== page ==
In the UAE and similar locales, the tragic irony is that the buildings are constructed by maltreated foreign laborers, often in conditions of indentured servitude.’
- Kazakhstan: No accountability for entrenched torture
- Kazakhstan’s appointment to UNHCR
- What Were American Humvees Doing In Zhanaozen?
- The World Bank Brings Nazarbayev University to Kazakhstan
- Nazarbayev Univertsity
- A Tale of Two Kazakhstans
- Mr Blair goes to Astana
- Tony Blair in Kazakhstan: Democratic reforms, still TBA
- Tony Blair advises Kazakh president on publicity after killing of protesters
- Former Indonesian Dictator, US Ally & Mass Murderer, Suharto, 86, Dies
‘U.S. and Israeli companies have been selling surveillance systems to Central Asian countries with records of political repression and human rights abuse, according to a new report by Privacy International. The U.K.-based watchdog charges that the American firms Verint and Netronome enable surveillance in Kazakhstan and Uzbekistan.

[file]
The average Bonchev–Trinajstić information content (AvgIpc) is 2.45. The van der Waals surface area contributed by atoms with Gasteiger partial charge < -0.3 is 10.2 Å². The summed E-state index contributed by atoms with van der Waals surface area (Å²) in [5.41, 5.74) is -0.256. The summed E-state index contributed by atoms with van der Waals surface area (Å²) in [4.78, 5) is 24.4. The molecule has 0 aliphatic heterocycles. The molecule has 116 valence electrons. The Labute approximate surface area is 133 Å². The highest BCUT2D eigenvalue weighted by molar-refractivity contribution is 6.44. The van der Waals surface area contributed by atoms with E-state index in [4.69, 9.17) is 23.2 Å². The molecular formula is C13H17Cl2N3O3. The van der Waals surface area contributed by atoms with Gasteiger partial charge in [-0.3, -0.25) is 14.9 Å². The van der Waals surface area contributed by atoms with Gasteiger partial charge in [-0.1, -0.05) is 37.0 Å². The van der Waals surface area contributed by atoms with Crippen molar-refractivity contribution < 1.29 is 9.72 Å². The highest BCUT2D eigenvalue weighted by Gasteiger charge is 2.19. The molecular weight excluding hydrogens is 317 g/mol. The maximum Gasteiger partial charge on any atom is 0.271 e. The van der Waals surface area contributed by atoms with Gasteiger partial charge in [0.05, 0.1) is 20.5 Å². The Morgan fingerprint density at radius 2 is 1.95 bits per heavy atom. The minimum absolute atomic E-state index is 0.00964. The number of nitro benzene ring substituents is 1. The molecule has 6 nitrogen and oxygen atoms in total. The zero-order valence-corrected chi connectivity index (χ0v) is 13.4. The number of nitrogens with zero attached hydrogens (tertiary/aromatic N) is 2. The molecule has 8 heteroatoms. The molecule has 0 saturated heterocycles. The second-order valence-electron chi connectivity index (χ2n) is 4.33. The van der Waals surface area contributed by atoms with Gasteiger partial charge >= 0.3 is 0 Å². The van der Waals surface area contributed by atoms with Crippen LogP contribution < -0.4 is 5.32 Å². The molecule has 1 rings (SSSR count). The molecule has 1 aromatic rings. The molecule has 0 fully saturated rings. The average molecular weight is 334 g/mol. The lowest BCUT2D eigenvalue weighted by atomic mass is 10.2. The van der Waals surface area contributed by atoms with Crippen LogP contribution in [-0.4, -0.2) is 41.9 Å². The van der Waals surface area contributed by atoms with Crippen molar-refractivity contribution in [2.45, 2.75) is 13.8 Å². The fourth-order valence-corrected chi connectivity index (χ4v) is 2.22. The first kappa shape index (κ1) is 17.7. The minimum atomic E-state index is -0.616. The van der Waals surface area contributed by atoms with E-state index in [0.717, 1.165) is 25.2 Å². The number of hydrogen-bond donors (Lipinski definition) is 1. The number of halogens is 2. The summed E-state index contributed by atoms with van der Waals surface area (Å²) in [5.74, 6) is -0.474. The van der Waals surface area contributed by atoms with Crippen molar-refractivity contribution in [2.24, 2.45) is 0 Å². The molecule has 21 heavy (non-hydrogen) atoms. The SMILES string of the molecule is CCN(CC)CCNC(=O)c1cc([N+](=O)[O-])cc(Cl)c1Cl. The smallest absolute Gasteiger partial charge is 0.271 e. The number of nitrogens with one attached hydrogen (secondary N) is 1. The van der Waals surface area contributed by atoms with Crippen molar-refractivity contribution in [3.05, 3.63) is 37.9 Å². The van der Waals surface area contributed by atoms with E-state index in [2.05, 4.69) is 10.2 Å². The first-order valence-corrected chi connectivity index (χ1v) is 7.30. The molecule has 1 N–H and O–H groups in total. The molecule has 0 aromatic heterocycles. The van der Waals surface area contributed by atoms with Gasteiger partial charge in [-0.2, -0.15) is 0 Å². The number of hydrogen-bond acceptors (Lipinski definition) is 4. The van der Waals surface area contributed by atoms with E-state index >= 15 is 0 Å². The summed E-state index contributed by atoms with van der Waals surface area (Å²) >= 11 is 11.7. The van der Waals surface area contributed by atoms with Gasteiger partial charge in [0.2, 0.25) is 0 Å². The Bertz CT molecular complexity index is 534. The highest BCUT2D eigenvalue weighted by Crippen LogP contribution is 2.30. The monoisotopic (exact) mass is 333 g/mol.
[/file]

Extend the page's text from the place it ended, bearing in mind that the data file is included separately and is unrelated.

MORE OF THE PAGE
Verint’s Israeli arm provides those countries with monitoring centers “capable of mass interception of telephone, mobile, and IP networks,” the report says, as does the Israeli company NICE systems. Verint also enlisted California-based Netronome to give Uzbek agents the ability to intercept encrypted communications, Privacy International says, though it’s not clear whether the program was carried out successfully.
The report provides a broad picture of surveillance in a region that is marked by repression. Kazakhstan has been condemned for laws restricting free speech and assembly, flawed trials, and torture. As for Uzbekistan, Human Rights Watch bluntly characterizes the country’s human rights record as “atrocious.”
- Privacy International uncovers widespread surveillance throughout Central Asia, exposes role of Israeli companies
- Human Rights Watch Report on Kazakhstan
- Human Rights Watch Report on Uzbekistan